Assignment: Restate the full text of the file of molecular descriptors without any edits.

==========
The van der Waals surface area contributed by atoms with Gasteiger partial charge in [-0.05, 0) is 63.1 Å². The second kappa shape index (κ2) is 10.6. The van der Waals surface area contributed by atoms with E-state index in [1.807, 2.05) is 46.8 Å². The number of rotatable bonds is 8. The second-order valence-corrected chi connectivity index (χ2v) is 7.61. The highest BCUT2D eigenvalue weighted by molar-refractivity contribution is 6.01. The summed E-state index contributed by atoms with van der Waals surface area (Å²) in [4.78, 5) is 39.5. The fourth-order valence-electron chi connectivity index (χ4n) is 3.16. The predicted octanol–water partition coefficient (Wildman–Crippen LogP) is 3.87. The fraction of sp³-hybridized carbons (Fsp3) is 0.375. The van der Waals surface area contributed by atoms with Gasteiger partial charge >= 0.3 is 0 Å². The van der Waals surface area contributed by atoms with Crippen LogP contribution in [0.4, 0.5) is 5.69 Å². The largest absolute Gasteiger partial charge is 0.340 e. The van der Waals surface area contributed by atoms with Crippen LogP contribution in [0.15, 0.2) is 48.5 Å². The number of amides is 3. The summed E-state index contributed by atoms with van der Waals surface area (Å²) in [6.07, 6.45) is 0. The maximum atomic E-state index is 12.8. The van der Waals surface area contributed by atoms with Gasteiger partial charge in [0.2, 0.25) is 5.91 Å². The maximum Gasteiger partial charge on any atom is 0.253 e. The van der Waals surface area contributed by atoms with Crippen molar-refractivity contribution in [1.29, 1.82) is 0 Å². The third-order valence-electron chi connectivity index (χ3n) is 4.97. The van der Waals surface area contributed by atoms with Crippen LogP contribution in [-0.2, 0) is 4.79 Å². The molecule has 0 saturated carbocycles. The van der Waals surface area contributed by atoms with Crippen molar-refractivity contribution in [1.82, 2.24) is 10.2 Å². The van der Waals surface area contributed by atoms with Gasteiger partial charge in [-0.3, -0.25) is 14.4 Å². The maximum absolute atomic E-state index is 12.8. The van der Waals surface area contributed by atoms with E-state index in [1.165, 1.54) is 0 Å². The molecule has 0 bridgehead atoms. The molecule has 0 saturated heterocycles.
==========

The van der Waals surface area contributed by atoms with Gasteiger partial charge in [-0.05, 0) is 63.1 Å². The second kappa shape index (κ2) is 10.6. The van der Waals surface area contributed by atoms with E-state index in [1.807, 2.05) is 46.8 Å². The number of rotatable bonds is 8. The second-order valence-corrected chi connectivity index (χ2v) is 7.61. The highest BCUT2D eigenvalue weighted by molar-refractivity contribution is 6.01. The summed E-state index contributed by atoms with van der Waals surface area (Å²) in [4.78, 5) is 39.5. The fourth-order valence-electron chi connectivity index (χ4n) is 3.16. The predicted octanol–water partition coefficient (Wildman–Crippen LogP) is 3.87. The fraction of sp³-hybridized carbons (Fsp3) is 0.375. The van der Waals surface area contributed by atoms with Gasteiger partial charge >= 0.3 is 0 Å². The van der Waals surface area contributed by atoms with Crippen LogP contribution in [0.4, 0.5) is 5.69 Å². The largest absolute Gasteiger partial charge is 0.340 e. The van der Waals surface area contributed by atoms with Crippen LogP contribution in [0.15, 0.2) is 48.5 Å². The number of amides is 3. The summed E-state index contributed by atoms with van der Waals surface area (Å²) in [6.07, 6.45) is 0. The maximum atomic E-state index is 12.8. The van der Waals surface area contributed by atoms with Gasteiger partial charge in [0.2, 0.25) is 5.91 Å². The maximum Gasteiger partial charge on any atom is 0.253 e. The van der Waals surface area contributed by atoms with Crippen molar-refractivity contribution in [1.29, 1.82) is 0 Å². The third-order valence-electron chi connectivity index (χ3n) is 4.97. The van der Waals surface area contributed by atoms with Crippen LogP contribution in [-0.2, 0) is 4.79 Å². The molecule has 0 saturated carbocycles. The van der Waals surface area contributed by atoms with Crippen molar-refractivity contribution in [1.82, 2.24) is 10.2 Å². The van der Waals surface area contributed by atoms with Gasteiger partial charge in [-0.3, -0.25) is 14.4 Å². The maximum absolute atomic E-state index is 12.8. The van der Waals surface area contributed by atoms with E-state index in [1.165, 1.54) is 0 Å². The molecule has 0 bridgehead atoms. The molecule has 0 saturated heterocycles.